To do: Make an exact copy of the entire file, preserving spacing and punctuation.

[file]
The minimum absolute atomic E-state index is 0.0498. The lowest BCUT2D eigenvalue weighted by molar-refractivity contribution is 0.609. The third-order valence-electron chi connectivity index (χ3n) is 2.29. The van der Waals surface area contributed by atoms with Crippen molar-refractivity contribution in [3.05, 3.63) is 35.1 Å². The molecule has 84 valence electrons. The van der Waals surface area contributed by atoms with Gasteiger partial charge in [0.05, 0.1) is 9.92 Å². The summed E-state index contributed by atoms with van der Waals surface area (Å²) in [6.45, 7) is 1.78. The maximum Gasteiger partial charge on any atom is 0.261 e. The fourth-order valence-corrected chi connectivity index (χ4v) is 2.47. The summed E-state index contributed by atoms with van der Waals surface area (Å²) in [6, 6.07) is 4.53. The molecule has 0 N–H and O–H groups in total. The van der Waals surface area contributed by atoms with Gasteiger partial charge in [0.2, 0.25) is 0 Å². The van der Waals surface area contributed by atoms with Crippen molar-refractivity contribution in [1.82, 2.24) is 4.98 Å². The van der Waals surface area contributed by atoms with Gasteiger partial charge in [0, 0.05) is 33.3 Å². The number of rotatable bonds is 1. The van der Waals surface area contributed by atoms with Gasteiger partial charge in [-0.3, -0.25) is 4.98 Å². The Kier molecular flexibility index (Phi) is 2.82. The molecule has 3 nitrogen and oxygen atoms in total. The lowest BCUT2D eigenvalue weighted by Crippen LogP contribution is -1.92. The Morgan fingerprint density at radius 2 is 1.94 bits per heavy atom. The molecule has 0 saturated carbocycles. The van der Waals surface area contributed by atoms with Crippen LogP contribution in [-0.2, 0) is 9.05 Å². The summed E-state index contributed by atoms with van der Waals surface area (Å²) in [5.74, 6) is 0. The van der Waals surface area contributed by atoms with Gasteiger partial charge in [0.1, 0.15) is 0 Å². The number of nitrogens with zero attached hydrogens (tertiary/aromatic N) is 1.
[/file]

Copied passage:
The minimum absolute atomic E-state index is 0.0498. The lowest BCUT2D eigenvalue weighted by molar-refractivity contribution is 0.609. The third-order valence-electron chi connectivity index (χ3n) is 2.29. The van der Waals surface area contributed by atoms with Crippen molar-refractivity contribution in [3.05, 3.63) is 35.1 Å². The molecule has 84 valence electrons. The van der Waals surface area contributed by atoms with Gasteiger partial charge in [0.05, 0.1) is 9.92 Å². The summed E-state index contributed by atoms with van der Waals surface area (Å²) in [6.45, 7) is 1.78. The maximum Gasteiger partial charge on any atom is 0.261 e. The fourth-order valence-corrected chi connectivity index (χ4v) is 2.47. The summed E-state index contributed by atoms with van der Waals surface area (Å²) in [6, 6.07) is 4.53. The molecule has 0 N–H and O–H groups in total. The van der Waals surface area contributed by atoms with Gasteiger partial charge in [0.2, 0.25) is 0 Å². The van der Waals surface area contributed by atoms with Crippen molar-refractivity contribution in [1.82, 2.24) is 4.98 Å². The van der Waals surface area contributed by atoms with Gasteiger partial charge in [0, 0.05) is 33.3 Å². The number of rotatable bonds is 1. The van der Waals surface area contributed by atoms with Gasteiger partial charge in [-0.3, -0.25) is 4.98 Å². The Kier molecular flexibility index (Phi) is 2.82. The molecule has 3 nitrogen and oxygen atoms in total. The lowest BCUT2D eigenvalue weighted by Crippen LogP contribution is -1.92. The Morgan fingerprint density at radius 2 is 1.94 bits per heavy atom. The molecule has 0 saturated carbocycles. The van der Waals surface area contributed by atoms with Crippen LogP contribution in [-0.2, 0) is 9.05 Å². The summed E-state index contributed by atoms with van der Waals surface area (Å²) in [5.74, 6) is 0. The van der Waals surface area contributed by atoms with Gasteiger partial charge in [0.1, 0.15) is 0 Å². The number of nitrogens with zero attached hydrogens (tertiary/aromatic N) is 1.